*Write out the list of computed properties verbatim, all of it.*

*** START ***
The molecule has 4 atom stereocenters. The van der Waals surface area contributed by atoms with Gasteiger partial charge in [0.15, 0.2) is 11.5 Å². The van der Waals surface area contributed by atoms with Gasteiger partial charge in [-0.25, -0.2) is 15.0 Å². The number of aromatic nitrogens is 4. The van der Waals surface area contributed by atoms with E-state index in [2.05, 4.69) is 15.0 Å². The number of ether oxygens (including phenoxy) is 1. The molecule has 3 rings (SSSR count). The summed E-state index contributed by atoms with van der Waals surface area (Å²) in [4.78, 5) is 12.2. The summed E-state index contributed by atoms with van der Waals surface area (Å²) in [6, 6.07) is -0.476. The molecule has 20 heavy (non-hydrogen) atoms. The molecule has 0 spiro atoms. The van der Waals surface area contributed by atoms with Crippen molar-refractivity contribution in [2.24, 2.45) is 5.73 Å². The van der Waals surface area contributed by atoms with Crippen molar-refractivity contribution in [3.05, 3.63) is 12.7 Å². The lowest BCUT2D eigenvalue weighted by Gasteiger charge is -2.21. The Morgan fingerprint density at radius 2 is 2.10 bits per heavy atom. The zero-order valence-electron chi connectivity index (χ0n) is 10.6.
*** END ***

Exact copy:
The molecule has 4 atom stereocenters. The van der Waals surface area contributed by atoms with Gasteiger partial charge in [0.15, 0.2) is 11.5 Å². The van der Waals surface area contributed by atoms with Gasteiger partial charge in [-0.25, -0.2) is 15.0 Å². The number of aromatic nitrogens is 4. The van der Waals surface area contributed by atoms with E-state index in [2.05, 4.69) is 15.0 Å². The number of ether oxygens (including phenoxy) is 1. The molecule has 3 rings (SSSR count). The summed E-state index contributed by atoms with van der Waals surface area (Å²) in [4.78, 5) is 12.2. The summed E-state index contributed by atoms with van der Waals surface area (Å²) in [6, 6.07) is -0.476. The molecule has 20 heavy (non-hydrogen) atoms. The molecule has 0 spiro atoms. The van der Waals surface area contributed by atoms with Crippen molar-refractivity contribution in [2.24, 2.45) is 5.73 Å². The van der Waals surface area contributed by atoms with Crippen molar-refractivity contribution in [3.05, 3.63) is 12.7 Å². The lowest BCUT2D eigenvalue weighted by Gasteiger charge is -2.21. The Morgan fingerprint density at radius 2 is 2.10 bits per heavy atom. The zero-order valence-electron chi connectivity index (χ0n) is 10.6.